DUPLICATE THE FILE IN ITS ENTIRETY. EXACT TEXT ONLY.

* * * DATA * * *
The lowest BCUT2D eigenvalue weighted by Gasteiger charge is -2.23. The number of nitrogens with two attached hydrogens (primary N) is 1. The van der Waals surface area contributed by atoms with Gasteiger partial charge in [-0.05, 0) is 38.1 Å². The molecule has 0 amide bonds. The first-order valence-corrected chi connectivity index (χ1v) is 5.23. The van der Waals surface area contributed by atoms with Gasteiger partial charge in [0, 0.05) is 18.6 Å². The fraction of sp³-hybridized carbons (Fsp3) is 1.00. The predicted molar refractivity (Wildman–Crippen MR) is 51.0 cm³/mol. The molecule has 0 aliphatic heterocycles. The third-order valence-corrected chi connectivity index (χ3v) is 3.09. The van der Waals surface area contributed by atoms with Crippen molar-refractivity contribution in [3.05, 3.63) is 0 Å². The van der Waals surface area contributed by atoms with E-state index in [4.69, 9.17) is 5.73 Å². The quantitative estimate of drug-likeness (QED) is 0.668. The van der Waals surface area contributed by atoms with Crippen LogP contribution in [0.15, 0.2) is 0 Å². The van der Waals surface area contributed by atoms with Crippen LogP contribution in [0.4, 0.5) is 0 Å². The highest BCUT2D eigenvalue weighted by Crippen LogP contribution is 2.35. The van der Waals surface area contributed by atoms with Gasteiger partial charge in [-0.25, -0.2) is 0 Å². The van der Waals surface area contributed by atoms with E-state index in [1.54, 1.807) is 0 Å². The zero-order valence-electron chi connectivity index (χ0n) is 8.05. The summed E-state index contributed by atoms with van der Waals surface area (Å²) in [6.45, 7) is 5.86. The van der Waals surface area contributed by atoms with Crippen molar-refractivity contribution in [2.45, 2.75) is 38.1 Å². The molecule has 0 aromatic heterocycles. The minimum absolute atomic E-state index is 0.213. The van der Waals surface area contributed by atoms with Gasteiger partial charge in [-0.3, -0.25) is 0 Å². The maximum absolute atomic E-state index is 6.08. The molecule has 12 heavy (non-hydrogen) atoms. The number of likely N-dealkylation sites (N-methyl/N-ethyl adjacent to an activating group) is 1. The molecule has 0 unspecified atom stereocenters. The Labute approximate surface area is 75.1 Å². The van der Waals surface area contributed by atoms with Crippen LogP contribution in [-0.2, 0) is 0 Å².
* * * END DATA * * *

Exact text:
The lowest BCUT2D eigenvalue weighted by Gasteiger charge is -2.23. The number of nitrogens with two attached hydrogens (primary N) is 1. The van der Waals surface area contributed by atoms with Gasteiger partial charge in [-0.05, 0) is 38.1 Å². The molecule has 0 amide bonds. The first-order valence-corrected chi connectivity index (χ1v) is 5.23. The van der Waals surface area contributed by atoms with Gasteiger partial charge in [0, 0.05) is 18.6 Å². The fraction of sp³-hybridized carbons (Fsp3) is 1.00. The predicted molar refractivity (Wildman–Crippen MR) is 51.0 cm³/mol. The molecule has 0 aliphatic heterocycles. The third-order valence-corrected chi connectivity index (χ3v) is 3.09. The van der Waals surface area contributed by atoms with Crippen molar-refractivity contribution in [3.05, 3.63) is 0 Å². The van der Waals surface area contributed by atoms with E-state index in [4.69, 9.17) is 5.73 Å². The quantitative estimate of drug-likeness (QED) is 0.668. The van der Waals surface area contributed by atoms with Crippen LogP contribution in [0.15, 0.2) is 0 Å². The van der Waals surface area contributed by atoms with Crippen LogP contribution in [0.4, 0.5) is 0 Å². The highest BCUT2D eigenvalue weighted by Crippen LogP contribution is 2.35. The van der Waals surface area contributed by atoms with Gasteiger partial charge in [-0.25, -0.2) is 0 Å². The van der Waals surface area contributed by atoms with E-state index in [1.54, 1.807) is 0 Å². The zero-order valence-electron chi connectivity index (χ0n) is 8.05. The summed E-state index contributed by atoms with van der Waals surface area (Å²) in [6.45, 7) is 5.86. The van der Waals surface area contributed by atoms with Crippen molar-refractivity contribution in [2.45, 2.75) is 38.1 Å². The molecule has 0 aromatic heterocycles. The minimum absolute atomic E-state index is 0.213. The van der Waals surface area contributed by atoms with Gasteiger partial charge in [-0.3, -0.25) is 0 Å². The maximum absolute atomic E-state index is 6.08. The molecule has 12 heavy (non-hydrogen) atoms. The number of likely N-dealkylation sites (N-methyl/N-ethyl adjacent to an activating group) is 1. The molecule has 0 unspecified atom stereocenters. The Labute approximate surface area is 75.1 Å². The van der Waals surface area contributed by atoms with Crippen LogP contribution in [-0.2, 0) is 0 Å².